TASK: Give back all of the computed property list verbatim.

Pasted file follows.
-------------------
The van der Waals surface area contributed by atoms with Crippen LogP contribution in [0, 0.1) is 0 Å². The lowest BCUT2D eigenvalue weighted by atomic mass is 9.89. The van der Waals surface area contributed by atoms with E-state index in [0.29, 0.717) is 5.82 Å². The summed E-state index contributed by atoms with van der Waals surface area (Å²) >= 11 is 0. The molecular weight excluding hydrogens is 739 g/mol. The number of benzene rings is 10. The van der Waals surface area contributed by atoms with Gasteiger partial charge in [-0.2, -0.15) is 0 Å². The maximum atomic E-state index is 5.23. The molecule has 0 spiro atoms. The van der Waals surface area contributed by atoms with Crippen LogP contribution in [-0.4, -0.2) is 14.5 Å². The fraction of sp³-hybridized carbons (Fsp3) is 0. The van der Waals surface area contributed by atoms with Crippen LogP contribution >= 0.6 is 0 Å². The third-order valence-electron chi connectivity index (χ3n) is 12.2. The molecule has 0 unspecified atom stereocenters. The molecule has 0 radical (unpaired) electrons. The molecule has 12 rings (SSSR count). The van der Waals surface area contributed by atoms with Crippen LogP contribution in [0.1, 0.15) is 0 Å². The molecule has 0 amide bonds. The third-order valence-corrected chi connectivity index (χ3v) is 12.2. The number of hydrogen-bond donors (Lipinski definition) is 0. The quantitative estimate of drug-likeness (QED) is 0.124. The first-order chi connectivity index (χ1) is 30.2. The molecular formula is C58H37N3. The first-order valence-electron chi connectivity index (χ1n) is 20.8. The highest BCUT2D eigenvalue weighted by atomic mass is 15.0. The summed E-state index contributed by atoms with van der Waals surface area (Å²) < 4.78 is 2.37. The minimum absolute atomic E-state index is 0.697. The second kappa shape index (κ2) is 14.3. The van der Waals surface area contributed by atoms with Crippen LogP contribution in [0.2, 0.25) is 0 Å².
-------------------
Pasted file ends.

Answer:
The van der Waals surface area contributed by atoms with Crippen LogP contribution in [0, 0.1) is 0 Å². The lowest BCUT2D eigenvalue weighted by atomic mass is 9.89. The van der Waals surface area contributed by atoms with E-state index in [0.29, 0.717) is 5.82 Å². The summed E-state index contributed by atoms with van der Waals surface area (Å²) >= 11 is 0. The molecular weight excluding hydrogens is 739 g/mol. The number of benzene rings is 10. The van der Waals surface area contributed by atoms with Gasteiger partial charge in [-0.2, -0.15) is 0 Å². The maximum atomic E-state index is 5.23. The molecule has 0 spiro atoms. The van der Waals surface area contributed by atoms with Crippen LogP contribution in [-0.4, -0.2) is 14.5 Å². The fraction of sp³-hybridized carbons (Fsp3) is 0. The van der Waals surface area contributed by atoms with Crippen LogP contribution >= 0.6 is 0 Å². The third-order valence-electron chi connectivity index (χ3n) is 12.2. The molecule has 0 unspecified atom stereocenters. The molecule has 0 radical (unpaired) electrons. The molecule has 12 rings (SSSR count). The van der Waals surface area contributed by atoms with Crippen LogP contribution in [0.1, 0.15) is 0 Å². The molecule has 0 amide bonds. The third-order valence-corrected chi connectivity index (χ3v) is 12.2. The number of hydrogen-bond donors (Lipinski definition) is 0. The quantitative estimate of drug-likeness (QED) is 0.124. The first-order chi connectivity index (χ1) is 30.2. The molecular formula is C58H37N3. The first-order valence-electron chi connectivity index (χ1n) is 20.8. The highest BCUT2D eigenvalue weighted by atomic mass is 15.0. The summed E-state index contributed by atoms with van der Waals surface area (Å²) < 4.78 is 2.37. The minimum absolute atomic E-state index is 0.697. The second kappa shape index (κ2) is 14.3. The van der Waals surface area contributed by atoms with Crippen LogP contribution in [0.2, 0.25) is 0 Å².